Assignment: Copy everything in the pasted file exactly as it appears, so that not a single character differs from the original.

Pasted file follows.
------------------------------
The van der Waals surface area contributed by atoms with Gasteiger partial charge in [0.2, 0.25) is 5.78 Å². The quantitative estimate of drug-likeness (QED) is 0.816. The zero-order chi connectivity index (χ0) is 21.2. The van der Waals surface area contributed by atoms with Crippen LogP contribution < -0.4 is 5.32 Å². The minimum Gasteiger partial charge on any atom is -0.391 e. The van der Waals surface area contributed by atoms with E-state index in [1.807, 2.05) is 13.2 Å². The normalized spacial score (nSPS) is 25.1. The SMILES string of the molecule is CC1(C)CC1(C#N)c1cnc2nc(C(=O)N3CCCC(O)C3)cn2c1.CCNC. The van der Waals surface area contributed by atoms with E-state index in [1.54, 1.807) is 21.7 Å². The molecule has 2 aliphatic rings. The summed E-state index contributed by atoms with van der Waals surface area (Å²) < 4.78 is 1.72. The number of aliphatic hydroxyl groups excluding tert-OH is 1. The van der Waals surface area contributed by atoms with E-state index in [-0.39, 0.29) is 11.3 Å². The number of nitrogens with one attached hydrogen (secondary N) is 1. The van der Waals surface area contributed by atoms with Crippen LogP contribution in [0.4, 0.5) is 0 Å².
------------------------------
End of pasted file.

The van der Waals surface area contributed by atoms with Gasteiger partial charge in [0.2, 0.25) is 5.78 Å². The quantitative estimate of drug-likeness (QED) is 0.816. The zero-order chi connectivity index (χ0) is 21.2. The van der Waals surface area contributed by atoms with Crippen LogP contribution < -0.4 is 5.32 Å². The minimum Gasteiger partial charge on any atom is -0.391 e. The van der Waals surface area contributed by atoms with E-state index in [1.807, 2.05) is 13.2 Å². The normalized spacial score (nSPS) is 25.1. The SMILES string of the molecule is CC1(C)CC1(C#N)c1cnc2nc(C(=O)N3CCCC(O)C3)cn2c1.CCNC. The van der Waals surface area contributed by atoms with E-state index in [1.54, 1.807) is 21.7 Å². The molecule has 2 aliphatic rings. The summed E-state index contributed by atoms with van der Waals surface area (Å²) < 4.78 is 1.72. The number of aliphatic hydroxyl groups excluding tert-OH is 1. The van der Waals surface area contributed by atoms with E-state index in [-0.39, 0.29) is 11.3 Å². The number of nitrogens with one attached hydrogen (secondary N) is 1. The van der Waals surface area contributed by atoms with Crippen LogP contribution in [0.4, 0.5) is 0 Å².